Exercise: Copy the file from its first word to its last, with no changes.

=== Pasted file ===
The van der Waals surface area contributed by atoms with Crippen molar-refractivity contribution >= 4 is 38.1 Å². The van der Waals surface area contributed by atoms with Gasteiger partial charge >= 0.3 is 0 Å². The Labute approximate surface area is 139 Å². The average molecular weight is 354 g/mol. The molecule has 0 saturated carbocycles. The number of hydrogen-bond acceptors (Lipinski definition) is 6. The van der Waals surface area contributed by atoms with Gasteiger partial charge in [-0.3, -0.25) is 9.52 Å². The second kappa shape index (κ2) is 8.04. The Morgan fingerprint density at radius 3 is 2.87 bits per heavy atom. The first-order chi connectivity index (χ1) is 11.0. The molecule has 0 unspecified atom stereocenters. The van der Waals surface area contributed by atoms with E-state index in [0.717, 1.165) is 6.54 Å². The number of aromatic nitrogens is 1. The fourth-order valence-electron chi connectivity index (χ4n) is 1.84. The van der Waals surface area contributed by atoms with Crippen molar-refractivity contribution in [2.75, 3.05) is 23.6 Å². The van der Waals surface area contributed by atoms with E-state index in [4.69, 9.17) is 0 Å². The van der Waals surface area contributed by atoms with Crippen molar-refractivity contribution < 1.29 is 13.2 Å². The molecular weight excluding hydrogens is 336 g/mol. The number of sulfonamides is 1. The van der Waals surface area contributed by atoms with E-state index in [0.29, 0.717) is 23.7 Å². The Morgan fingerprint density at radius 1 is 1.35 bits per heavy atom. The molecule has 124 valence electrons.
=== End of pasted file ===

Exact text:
The van der Waals surface area contributed by atoms with Crippen molar-refractivity contribution >= 4 is 38.1 Å². The van der Waals surface area contributed by atoms with Gasteiger partial charge >= 0.3 is 0 Å². The Labute approximate surface area is 139 Å². The average molecular weight is 354 g/mol. The molecule has 0 saturated carbocycles. The number of hydrogen-bond acceptors (Lipinski definition) is 6. The van der Waals surface area contributed by atoms with Gasteiger partial charge in [-0.3, -0.25) is 9.52 Å². The second kappa shape index (κ2) is 8.04. The Morgan fingerprint density at radius 3 is 2.87 bits per heavy atom. The first-order chi connectivity index (χ1) is 11.0. The molecule has 0 unspecified atom stereocenters. The van der Waals surface area contributed by atoms with E-state index in [0.717, 1.165) is 6.54 Å². The number of aromatic nitrogens is 1. The fourth-order valence-electron chi connectivity index (χ4n) is 1.84. The van der Waals surface area contributed by atoms with Crippen molar-refractivity contribution in [2.75, 3.05) is 23.6 Å². The van der Waals surface area contributed by atoms with E-state index in [4.69, 9.17) is 0 Å². The van der Waals surface area contributed by atoms with Crippen molar-refractivity contribution < 1.29 is 13.2 Å². The molecular weight excluding hydrogens is 336 g/mol. The number of sulfonamides is 1. The van der Waals surface area contributed by atoms with E-state index in [0.29, 0.717) is 23.7 Å². The Morgan fingerprint density at radius 1 is 1.35 bits per heavy atom. The molecule has 124 valence electrons.